McBride Loudspeaker has been named Celestion’s Canadian distribution partner. The company will be distributing Celestion’s entire range, including HF compression drivers and LF drivers for pro audio applications, as well as Celestion’s guitar loudspeakers. “Celestion clearly offers an excellent selection of both pro sound component and guitar loudspeakers, and we’re excited to be representing them in Canada,” comments company President Terry McBride. “We recognize there is a significant demand for Celestion within Canada and look forward to providing fast and easy access for Canadians to the entire product range.” For more information, contact McBride Loudspeaker: 800-3636336, 16 Professional Sound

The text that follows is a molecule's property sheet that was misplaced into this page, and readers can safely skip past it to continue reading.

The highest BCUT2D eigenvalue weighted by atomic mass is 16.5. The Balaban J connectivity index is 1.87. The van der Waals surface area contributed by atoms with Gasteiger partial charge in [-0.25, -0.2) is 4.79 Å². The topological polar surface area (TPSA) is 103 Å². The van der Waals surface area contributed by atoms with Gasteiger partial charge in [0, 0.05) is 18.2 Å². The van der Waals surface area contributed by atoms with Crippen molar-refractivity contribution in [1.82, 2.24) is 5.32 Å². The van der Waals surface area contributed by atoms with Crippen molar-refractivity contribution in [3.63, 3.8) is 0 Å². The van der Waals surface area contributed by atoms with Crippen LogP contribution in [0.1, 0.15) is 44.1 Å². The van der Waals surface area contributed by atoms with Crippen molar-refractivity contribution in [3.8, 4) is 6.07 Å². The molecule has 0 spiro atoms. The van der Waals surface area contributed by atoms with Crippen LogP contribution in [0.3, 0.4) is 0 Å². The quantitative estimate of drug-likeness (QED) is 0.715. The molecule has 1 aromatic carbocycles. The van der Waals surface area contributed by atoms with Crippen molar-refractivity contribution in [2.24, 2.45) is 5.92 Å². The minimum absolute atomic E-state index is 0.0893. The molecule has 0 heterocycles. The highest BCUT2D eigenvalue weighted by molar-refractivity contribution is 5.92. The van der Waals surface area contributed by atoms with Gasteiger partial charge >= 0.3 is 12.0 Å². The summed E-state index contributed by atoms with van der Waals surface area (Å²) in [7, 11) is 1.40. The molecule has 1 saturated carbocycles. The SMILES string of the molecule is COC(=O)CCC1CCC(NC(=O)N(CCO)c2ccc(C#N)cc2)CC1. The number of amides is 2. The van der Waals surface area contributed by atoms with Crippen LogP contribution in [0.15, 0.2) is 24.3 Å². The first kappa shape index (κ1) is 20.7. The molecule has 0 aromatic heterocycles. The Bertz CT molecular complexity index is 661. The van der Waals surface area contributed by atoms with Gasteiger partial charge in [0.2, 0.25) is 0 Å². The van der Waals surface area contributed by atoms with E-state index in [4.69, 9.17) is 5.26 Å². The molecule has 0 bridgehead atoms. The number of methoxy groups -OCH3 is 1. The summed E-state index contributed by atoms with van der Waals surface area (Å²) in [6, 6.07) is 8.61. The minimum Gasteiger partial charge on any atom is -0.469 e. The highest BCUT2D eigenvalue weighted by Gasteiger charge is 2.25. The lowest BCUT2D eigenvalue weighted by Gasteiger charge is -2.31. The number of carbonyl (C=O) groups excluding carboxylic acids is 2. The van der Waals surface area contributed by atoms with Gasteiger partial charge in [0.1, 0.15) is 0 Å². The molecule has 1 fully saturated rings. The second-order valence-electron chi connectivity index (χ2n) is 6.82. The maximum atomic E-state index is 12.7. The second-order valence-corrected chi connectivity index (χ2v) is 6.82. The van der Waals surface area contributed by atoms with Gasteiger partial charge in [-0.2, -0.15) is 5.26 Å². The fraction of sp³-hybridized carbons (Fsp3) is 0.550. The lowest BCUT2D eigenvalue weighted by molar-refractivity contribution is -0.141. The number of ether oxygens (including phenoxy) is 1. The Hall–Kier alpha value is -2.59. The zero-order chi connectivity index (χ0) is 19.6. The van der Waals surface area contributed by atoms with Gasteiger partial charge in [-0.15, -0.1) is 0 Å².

Do you currently use mobile devices, namely smart phones and/or tablets, as part of your recording or live sound set-up? (Integrated with your audio equipment, and not stand-alone for scheduling, planning, etc.) Always . . . . . . . . . . . . . . . . . . . . . . . . . . . . . . . . . . . . . . . . . . . . . . . . . . . . . . . . . . . . . . . . . . . . . . . . 14.71% Often. . . . . . . . . . . . . . . . . . . . . . . . . . . . . . . . . . . . . . . . . . . . . . . . . . . . . . . . . . . . . . . . . . . . . . . . . . 17.65% Sometimes. . . . . . . . . . . . . . . . . . . . . . . . . . . . . . . . . . . . . . . . . . . . . . . . . . . . . . . . . . . . . . . . . . . 35.29% Rarely . . . . . . . . . . . . . . . . . . . . . . . . . . . . . . . . . . . . . . . . . . . . . . . . . . . . . . . . . . . . . . . . . . . . . . . . . 5.88% Never. . . . . . . . . . . . . . . . . . . . . . . . . . . . . . . . . . . . . . . . . . . . . . . . . . . . . . . . . . . . . . . . . . . . . . . . . 26.47% In which area do you use mobile devices for your audio work? Studio setting. . . . . . . . . . . . . . . . . . . . . . . . . . . . . . . . . . . . . . . . . . . . . . . . . . . . . . . . . . . . . . . . . 11.76% Live setting. . . . . . . . . . . . . . . . . . . . . . . . . . . . . . . . . . . . . . . . . . . . . . . . . . . . . . . . . . . . . . . . . . . 44.12% Both. . . . . . . . . . . . . . . . . . . . . . . . . . . . . . . . . . . . . . . . . . . . . . . . . . . . . . . . . . . . . . . . . . . . . . . . . . . 23.53% Other. . . . . . . . . . . . . . . . . . . . . . . . . . . . . . . . . . . . . . . . . . . . . . . . . . . . . . . . . . . . . . . . . . . . . . . . . 20.59% When did you first try integrating mobile devices into your set-up? 5 or more years ago. . . . . . . . . . . . . . . . . . . . . . . . . . . . . . . . . . . . . . . . . . . . . . . . . . . . . . . . . . . . 11.76% 3-4 years ago . . . . . . . . . . . . . . . . . . . . . . . . . . . . . . . . . . . . . . . . . . . . . . . . . . . . . . . . . . . . . . . . . . 23.53% 1-2 years ago. . . . . . . . . . . . . . . . . . . . . . . . . . . . . . . . . . . . . . . . . . . . . . . . . . . . . . . . . . . . . . . . . . 26.47% In the past year. . . . . . . . . . . . . . . . . . . . . . . . . . . . . . . . . . . . . . . . . . . . . . . . . . . . . . . . . . . . . . . . 17.65% Never. . . . . . . . . . . . . . . . . . . . . . . . . . . . . . . . . . . . . . . . . . . . . . . . . . . . . . . . . . . . . . . . . . . . . . . . . 20.59% Over the next two years, do you plan to make mobile devices a more integral part of your set-up? Absolutely. . . . . . . . . . . . . . . . . . . . . . . . . . . . . . . . . . . . . . . . . . . . . . . . . . . . . . . . . . . . . . . . . . . . . 41.18% Most likely. . . . . . . . . . . . . . . . . . . . . . . . . . . . . . . . . . . . . . . . . . . . . . . . . . . . . . . . . . . . . . . . . . . . . 23.53% Perhaps . . . . . . . . . . . . . . . . . . . . . . . . . . . . . . . . . . . . . . . . . . . . . . . . . . . . . . . . . . . . . . . . . . . . . . . 17.65% Not likely. . . . . . . . . . . . . . . . . . . . . . . . . . . . . . . . . . . . . . . . . . . . . . . . . . . . . . . . . . . . . . . . . . . . . . 8.82% No. . . . . . . . . . . . . . . . . . . . . . . . . . . . . . . . . . . . . . . . . . . . . . . . . . . . . . . . . . . . . . . . . . . . . . . . . . . . . 8.82% With which of the following product categories do you integrate mobile devices? Check any that apply: FOH audio mixing. . . . . . . . . . . . . . . . . . . . . . . . . . . . . . . . . . . . . . . . . . . . . . . . . . . . . . . . . . . . . . . 50% Monitor mixing. . . . . . . . . . . . . . . . . . . . . . . . . . . . . . . . . . . . . . . . . . . . . . . . . . . . . . . . . . . . . . . . 32.35% Recording consoles . . . . . . . . . . . . . . . . . . . . . . . . . . . . . . . . . . . . . . . . . . . . . . . . . . . . . . . . . . . . 11.76% Instruments. . . . . . . . . . . . . . . . . . . . . . . . . . . . . . . . . . . . . . . . . . . . . . . . . . . . . . . . . . . . . . . . . . 20.59% Meters . . . . . . . . . . . . . . . . . . . . . . . . . . . . . . . . . . . . . . . . . . . . . . . . . . . . . . . . . . . . 17.65% Editing . . . . . . . . . . . . . . . . . . . . . . . . . . . . . . . . . . . . . . . . . . . . . . . . . . . . . . . . . 5.88% Processing . . . . . . . . . . . . . . . . . . . . . . . . . . . . . . . . . . . . . . . . . . . . . . . . . . 26.47% Other. . . . . . . . . . . . . . . . . . . . . . . . . . . . . . . . . . . . . . . . . . . . . . . . . . . . . . . 23.53%